Furniture Design with Scale Model Prototypes
After the huge wood sale this past weekend, I’ve accumulated enough lumber for the next few years of projects. It’s been close to a month since I made some sawdust but I’ve finally begun the design process on my next project. It’s a commissioned outdoor bench made from teak, so every cut counts. Much like the last project, I’m doing only very rough sketches and moving into building a scale model prototype. Scale models make it easier for me to think through the various angles and dimensions in a way my rudimentary drawings don’t allow. Plus, with only a small amount of effort, you end up with something that’s a pretty interesting piece by itself. I like the 1:6 scale for prototyping because the common full size lumber dimensions translate into miniature pieces that are still relatively easy to work with.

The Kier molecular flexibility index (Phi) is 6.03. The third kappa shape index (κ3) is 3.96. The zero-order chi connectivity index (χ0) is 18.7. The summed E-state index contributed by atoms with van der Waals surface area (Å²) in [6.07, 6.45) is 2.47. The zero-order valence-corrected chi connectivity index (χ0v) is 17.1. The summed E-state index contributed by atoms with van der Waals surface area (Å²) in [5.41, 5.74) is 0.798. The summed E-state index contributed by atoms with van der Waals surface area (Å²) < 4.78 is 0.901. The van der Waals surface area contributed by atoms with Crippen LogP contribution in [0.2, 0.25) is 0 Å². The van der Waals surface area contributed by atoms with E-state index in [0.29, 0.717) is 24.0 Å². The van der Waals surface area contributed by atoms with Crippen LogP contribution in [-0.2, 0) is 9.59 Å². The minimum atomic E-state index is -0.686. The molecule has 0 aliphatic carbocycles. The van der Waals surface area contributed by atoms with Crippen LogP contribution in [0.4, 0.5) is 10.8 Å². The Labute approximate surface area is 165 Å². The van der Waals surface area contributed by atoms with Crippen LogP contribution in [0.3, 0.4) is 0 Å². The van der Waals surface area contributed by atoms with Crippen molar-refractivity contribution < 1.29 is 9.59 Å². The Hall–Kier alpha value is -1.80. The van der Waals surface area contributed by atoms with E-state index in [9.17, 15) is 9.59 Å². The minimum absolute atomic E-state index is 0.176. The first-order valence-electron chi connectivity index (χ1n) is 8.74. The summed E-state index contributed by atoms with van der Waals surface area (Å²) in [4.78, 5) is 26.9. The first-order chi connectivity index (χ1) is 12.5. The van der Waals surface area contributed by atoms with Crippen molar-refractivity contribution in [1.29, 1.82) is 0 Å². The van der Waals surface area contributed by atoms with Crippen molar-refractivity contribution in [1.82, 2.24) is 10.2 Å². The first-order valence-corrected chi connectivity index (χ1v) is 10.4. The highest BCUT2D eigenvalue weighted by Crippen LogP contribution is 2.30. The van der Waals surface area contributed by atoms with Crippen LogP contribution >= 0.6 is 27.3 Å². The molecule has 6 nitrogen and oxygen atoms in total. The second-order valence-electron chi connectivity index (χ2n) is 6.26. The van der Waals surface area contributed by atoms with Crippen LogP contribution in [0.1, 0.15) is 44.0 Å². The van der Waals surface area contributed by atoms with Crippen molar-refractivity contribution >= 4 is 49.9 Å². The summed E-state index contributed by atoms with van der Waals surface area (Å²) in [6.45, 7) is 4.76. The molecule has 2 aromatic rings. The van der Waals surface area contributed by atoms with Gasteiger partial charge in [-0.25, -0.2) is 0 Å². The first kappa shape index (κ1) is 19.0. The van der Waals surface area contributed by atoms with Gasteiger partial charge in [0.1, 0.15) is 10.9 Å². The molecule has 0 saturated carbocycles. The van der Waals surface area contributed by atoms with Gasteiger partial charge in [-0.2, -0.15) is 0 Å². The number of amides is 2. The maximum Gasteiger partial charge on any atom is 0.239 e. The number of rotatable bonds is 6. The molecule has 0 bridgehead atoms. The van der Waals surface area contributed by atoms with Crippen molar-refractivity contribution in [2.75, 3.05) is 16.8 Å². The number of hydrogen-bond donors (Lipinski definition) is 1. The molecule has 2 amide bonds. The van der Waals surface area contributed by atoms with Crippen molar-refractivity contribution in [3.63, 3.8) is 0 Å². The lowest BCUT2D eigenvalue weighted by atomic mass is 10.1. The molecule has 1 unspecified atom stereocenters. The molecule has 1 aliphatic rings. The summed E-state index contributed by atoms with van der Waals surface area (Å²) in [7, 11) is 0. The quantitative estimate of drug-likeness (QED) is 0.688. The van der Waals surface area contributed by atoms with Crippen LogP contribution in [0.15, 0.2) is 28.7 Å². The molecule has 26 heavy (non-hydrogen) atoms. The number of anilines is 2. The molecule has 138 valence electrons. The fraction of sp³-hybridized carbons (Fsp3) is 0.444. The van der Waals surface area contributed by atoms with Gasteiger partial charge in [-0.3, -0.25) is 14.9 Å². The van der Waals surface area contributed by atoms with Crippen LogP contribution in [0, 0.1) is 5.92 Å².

There’s no need to actually create the joinery elements to hold the smaller version together. Instead I’ll use a small pin nailer and some Gorilla glue. My goal isn’t to produce an exact replica of the final piece, but get a sense for proportions, angles and a few critical details that will make the design unique. In all probability, I’ll also create a full scale plywood mock-up of the slightly concave seat to ensure it feels good.
I was able to sneak down to the workshop for about an hour last night to begin the next 1:6 scale prototype. Aside from a rough sketch, I milled up some wood to the approximate scale thicknesses that I’ll have in the teak (2 3/8″, 1 7/8″, 1 1/2″, and 3/4″ stock). It was great to be covered in fresh-cut wood chips. The scale model pieces are also a similar color to teak, made from some left over Niangon pieces from a previous project. I’ve got a few additional elements I may be integrating in the design including some stone. For all of the major joinery elements, I plan on using draw bore pegs to ensure a long life outside. Once I get the scale model complete and approved by my client, I’ll begin to work with the teak (my first foray into using this material). My hope is to have enough progress on this in time for some live joinery demos at Woodworking in America from October 18-20 at the Gorilla Glue booth.